Depending on the thickness of the punch needle will determine what size yarn to use. If you purchase the white and blue punch needle from Hobbycraft here, then a 100g regular yarn will work well. If using the Oxford needle or slightly thicker ones like the one linked here, then go for chunky yarns.
Helpful Tips When Setting Up
- When putting your fabric into your embroidery hoop or frame, make sure it’s pulled really tight. A good way to know if it’s tight enough is to act like you’re making a drum. The fabric needs to be tight enough that you can push the punch needle into it without the fabric gaping, pulling, or popping out of the frame.
- When setting up the punch needle put your wire through the top hole into the bottom and thread the yarn through that, then pull it up to pull the yarn through the punch needle.
- Make sure to have enough fabric around the edge of your frame, at least 3 inches to allow for shrinkage as you build the project.
Punch Needle Templates
When creating punch needle projects, it’s always good to start with simple shapes and blocks. As you get more experienced with the craft, you can experiment with your designs making them more intricate. I’ve put together some different punch needle versions below for inspiration. Each design Is simple enough for a beginner to rectify and learn from.
A great way to create repeat projects is to have a template printed out in black pen and trace it onto your fabric (like the image below).
Finishing Touches & Securing your work
With your projects, it’s important to finish them in the right way to make sure they last and don’t unravel. The monk’s cloth fabric has a weave that when the punch needle yarns are pushed through it, the yarn stays in place because the weave holds onto it.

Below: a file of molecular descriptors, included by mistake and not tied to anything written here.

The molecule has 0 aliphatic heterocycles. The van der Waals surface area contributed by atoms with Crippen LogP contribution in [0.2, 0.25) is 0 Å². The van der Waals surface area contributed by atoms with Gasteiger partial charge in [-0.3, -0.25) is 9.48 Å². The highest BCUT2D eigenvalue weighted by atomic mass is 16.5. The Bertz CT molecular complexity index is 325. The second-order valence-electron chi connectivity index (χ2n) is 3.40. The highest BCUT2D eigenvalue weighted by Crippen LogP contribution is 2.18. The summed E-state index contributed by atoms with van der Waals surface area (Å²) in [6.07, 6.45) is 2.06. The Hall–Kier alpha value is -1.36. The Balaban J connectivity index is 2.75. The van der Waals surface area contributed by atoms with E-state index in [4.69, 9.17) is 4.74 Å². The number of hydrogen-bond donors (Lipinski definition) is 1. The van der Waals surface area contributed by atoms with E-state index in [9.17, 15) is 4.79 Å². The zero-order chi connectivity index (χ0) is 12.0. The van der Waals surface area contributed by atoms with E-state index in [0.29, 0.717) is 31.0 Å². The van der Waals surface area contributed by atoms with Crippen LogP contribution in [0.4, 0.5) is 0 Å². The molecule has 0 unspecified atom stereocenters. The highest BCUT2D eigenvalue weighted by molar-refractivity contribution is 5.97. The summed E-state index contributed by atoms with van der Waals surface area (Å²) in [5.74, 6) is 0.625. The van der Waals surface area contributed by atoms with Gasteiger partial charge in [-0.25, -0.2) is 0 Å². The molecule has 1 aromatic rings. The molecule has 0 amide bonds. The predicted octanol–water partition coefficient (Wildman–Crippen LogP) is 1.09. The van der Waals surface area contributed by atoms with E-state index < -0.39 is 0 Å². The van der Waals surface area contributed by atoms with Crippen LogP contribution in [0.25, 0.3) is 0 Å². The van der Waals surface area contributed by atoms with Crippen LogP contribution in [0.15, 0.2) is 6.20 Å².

There are ways to finish your projects to give them a professional look and make them last. Below are a few suggestions for how you can do this.
- Apply iron on interfacing fabric to the back of your work to secure the yarn but also to add strength and thickness to the fabric. This is also a great way to secure your project if you’re making an applique to attach to something like a jumper, bag, or other patch-like effects.
- If your work is going to be used as a wall hanging or art piece then you can finish the back in a couple of ways; either sewing on a backing or lining piece or gluing it to an embroidery hoop.
This blog post goes over the basics when it comes to Punch Needle and covers the essentials. It’s such a wonderful craft and accessible to all skill levels. Since I learned the craft a few years ago, many brands now have lovely beginner kits that can make it easier to learn. Fundamentally it’s the same with most craft techniques in that the more you practice the better you get! Once you get the general gist and technique down, it’s very easy to do. I hope you found this blog post useful and if you would like to find out more make sure to check out my YouTube video.